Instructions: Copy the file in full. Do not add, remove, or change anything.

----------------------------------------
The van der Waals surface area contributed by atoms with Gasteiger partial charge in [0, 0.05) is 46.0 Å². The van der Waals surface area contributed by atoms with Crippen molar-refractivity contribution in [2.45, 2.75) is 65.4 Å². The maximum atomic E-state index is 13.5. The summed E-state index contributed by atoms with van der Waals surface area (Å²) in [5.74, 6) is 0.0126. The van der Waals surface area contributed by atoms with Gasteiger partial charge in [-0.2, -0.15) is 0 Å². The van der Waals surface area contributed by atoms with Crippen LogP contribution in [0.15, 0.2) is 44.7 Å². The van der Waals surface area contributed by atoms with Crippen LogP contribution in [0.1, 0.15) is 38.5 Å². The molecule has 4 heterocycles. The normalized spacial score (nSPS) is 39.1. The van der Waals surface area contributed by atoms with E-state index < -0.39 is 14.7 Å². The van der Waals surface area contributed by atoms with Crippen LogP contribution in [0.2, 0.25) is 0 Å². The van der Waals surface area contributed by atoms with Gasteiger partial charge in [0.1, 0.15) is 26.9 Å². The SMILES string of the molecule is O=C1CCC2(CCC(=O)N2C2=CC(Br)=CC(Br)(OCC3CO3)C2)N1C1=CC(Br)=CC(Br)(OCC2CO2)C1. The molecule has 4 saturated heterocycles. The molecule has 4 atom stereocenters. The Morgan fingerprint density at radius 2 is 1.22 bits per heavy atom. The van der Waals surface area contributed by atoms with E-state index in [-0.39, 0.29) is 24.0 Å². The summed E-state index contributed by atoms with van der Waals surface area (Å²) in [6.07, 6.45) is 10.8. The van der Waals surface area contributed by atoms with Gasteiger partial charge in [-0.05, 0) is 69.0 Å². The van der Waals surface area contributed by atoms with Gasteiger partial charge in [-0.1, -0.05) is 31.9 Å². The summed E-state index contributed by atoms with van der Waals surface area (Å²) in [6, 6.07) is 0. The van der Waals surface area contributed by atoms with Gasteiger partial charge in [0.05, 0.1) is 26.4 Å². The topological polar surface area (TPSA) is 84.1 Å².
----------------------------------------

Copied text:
The van der Waals surface area contributed by atoms with Gasteiger partial charge in [0, 0.05) is 46.0 Å². The van der Waals surface area contributed by atoms with Crippen molar-refractivity contribution in [2.45, 2.75) is 65.4 Å². The maximum atomic E-state index is 13.5. The summed E-state index contributed by atoms with van der Waals surface area (Å²) in [5.74, 6) is 0.0126. The van der Waals surface area contributed by atoms with Gasteiger partial charge in [-0.2, -0.15) is 0 Å². The van der Waals surface area contributed by atoms with Crippen LogP contribution in [0.15, 0.2) is 44.7 Å². The van der Waals surface area contributed by atoms with Crippen LogP contribution in [0.1, 0.15) is 38.5 Å². The molecule has 4 heterocycles. The normalized spacial score (nSPS) is 39.1. The van der Waals surface area contributed by atoms with E-state index < -0.39 is 14.7 Å². The van der Waals surface area contributed by atoms with Crippen LogP contribution in [0.2, 0.25) is 0 Å². The van der Waals surface area contributed by atoms with Gasteiger partial charge in [0.1, 0.15) is 26.9 Å². The SMILES string of the molecule is O=C1CCC2(CCC(=O)N2C2=CC(Br)=CC(Br)(OCC3CO3)C2)N1C1=CC(Br)=CC(Br)(OCC2CO2)C1. The molecule has 4 saturated heterocycles. The molecule has 4 atom stereocenters. The Morgan fingerprint density at radius 2 is 1.22 bits per heavy atom. The van der Waals surface area contributed by atoms with E-state index in [-0.39, 0.29) is 24.0 Å². The summed E-state index contributed by atoms with van der Waals surface area (Å²) in [6.07, 6.45) is 10.8. The van der Waals surface area contributed by atoms with Gasteiger partial charge in [-0.05, 0) is 69.0 Å². The van der Waals surface area contributed by atoms with Gasteiger partial charge in [-0.1, -0.05) is 31.9 Å². The summed E-state index contributed by atoms with van der Waals surface area (Å²) in [6, 6.07) is 0. The van der Waals surface area contributed by atoms with Gasteiger partial charge in [0.05, 0.1) is 26.4 Å². The topological polar surface area (TPSA) is 84.1 Å².